Pubdate: Fri, 05 Oct 2007
Source: Winnipeg Sun (CN MB)
Copyright: 2007 Canoe Limited Partnership
Author: Tom Brodbeck
Bookmark: (Opinion)


The best part about Prime Minister Stephen Harper's announcement in
Winnipeg yesterday to crack down on drug peddling and drug abuse was
that it didn't include free crack pipes or "safe" injection sites for

Harper will take some heat from do-gooders who believe giving drug
addicts tacit approval to take drugs is a good thing.

He will be criticized for not having a so-called harm reduction
strategy that funds programs like free crack pipe kits for addicts --
like we have in Winnipeg -- and government-sanctioned injection sites,
like they have in Vancouver.

Those complaints will get good play in the news media because -- as
Harper pointed out yesterday -- harm reduction is very popular within
the media.

But as he also pointed out, there's a wide range of opinion among
experts on the idea that you can help users kick the habit by
encouraging drug use.

Many experts disagree with it.

Which is exactly why the City of Ottawa scrapped its free crack pipe
program three months ago after finding it wasn't working.

City council there voted in July to quash their harm reduction program
because they felt it was doing more harm than good.

The objective of free crack pipe kits -- paid for by taxpayers -- is
to connect with addicts and offer them treatment and to reduce the
spread of communicable diseases like HIV and Hepatitis C.

But a University of Ottawa study released last year showed there was
no evidence that giving out free crack pipes was reducing the spread
of disease or convincing users to seek treatment.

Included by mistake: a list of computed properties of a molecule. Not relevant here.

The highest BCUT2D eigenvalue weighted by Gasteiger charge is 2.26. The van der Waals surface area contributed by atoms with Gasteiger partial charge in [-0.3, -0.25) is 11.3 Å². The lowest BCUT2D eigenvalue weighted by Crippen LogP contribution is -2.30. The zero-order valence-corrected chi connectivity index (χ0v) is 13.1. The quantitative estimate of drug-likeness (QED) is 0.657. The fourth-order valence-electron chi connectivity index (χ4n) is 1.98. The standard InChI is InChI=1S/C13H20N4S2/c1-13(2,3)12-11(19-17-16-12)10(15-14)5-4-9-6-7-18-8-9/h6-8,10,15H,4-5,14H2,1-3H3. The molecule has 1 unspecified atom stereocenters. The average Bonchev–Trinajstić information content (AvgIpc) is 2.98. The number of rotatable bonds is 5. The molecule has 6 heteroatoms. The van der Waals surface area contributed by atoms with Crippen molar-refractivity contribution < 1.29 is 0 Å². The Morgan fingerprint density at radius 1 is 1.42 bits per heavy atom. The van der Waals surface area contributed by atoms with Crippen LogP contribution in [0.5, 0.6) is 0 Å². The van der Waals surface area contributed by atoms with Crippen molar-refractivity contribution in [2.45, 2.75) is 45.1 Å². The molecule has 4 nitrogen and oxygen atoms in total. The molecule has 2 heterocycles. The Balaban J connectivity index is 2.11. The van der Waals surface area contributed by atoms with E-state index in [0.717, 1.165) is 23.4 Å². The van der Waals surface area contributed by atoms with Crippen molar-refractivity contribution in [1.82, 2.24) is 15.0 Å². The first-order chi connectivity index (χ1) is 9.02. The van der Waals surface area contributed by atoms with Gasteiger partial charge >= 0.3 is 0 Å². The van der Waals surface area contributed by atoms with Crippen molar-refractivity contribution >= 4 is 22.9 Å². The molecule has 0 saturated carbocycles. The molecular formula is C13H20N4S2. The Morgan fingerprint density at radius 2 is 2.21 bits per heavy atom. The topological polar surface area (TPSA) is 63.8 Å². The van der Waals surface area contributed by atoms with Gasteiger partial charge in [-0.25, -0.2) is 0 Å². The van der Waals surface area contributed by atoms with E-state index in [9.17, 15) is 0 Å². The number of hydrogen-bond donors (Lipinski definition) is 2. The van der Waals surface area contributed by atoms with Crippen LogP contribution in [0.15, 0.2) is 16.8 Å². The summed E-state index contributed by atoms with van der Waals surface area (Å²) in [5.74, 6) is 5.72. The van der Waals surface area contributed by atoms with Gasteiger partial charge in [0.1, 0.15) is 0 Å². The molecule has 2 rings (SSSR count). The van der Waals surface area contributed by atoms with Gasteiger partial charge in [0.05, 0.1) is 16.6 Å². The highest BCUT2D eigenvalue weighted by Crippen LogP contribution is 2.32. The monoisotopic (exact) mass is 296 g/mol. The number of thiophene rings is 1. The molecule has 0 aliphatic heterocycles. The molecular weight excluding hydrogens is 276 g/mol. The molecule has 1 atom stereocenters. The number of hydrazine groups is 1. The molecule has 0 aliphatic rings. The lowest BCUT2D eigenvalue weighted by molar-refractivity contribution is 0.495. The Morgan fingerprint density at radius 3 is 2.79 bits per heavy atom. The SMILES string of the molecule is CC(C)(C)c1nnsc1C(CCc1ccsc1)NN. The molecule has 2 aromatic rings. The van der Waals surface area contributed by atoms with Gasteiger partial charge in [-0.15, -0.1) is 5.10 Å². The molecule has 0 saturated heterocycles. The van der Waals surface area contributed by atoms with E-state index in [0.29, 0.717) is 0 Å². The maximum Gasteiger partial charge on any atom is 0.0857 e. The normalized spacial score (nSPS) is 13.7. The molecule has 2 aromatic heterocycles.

Unfortunately, the Winnipeg Regional Health Authority -- which has
been giving out crack pipe kits since 2004 -- hasn't come to the same

"I remain a skeptic," Harper said yesterday when asked why his drug
strategy doesn't include "harm reduction."

He said it's difficult to accept that by keeping users addicted to
drugs that government is somehow reducing harm.

"I'm troubled by that," said Harper.

Who wouldn't be?

Instead, the federal government will inject new funding into real
treatment for people who want to help themselves, which is largely a
provincial responsibility anyway.

Ottawa is already sending record transfer payments to provinces --
especially have-not provinces like Manitoba -- and those funds can be
used for drug treatment programs.

What is a federal responsibility is determining the criminal sanctions
drug peddlers face when they sell drugs and shamelessly capitalize on
people's addictions.

Harper announced there will be legislation tabled in the fall to bring
in mandatory minimum sentences for serious drug crimes, something
that's long overdue if Canada wants to get serious with its growing
organized crime problem.

What people sometimes forget is that Canada's drug problem is really
an organized crime problem.

It's organized crime that imports and produces illegal drugs, and it's
organized crime that rakes in billions of dollars a year from selling

If law enforcement has better tools -- like minimum sentences -- to
crack down on those crime rings, it will go a long way towards
reducing drug use in our society.

Giving out free crack pipes only makes the problem worse.
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MAP posted-by: Richard Lake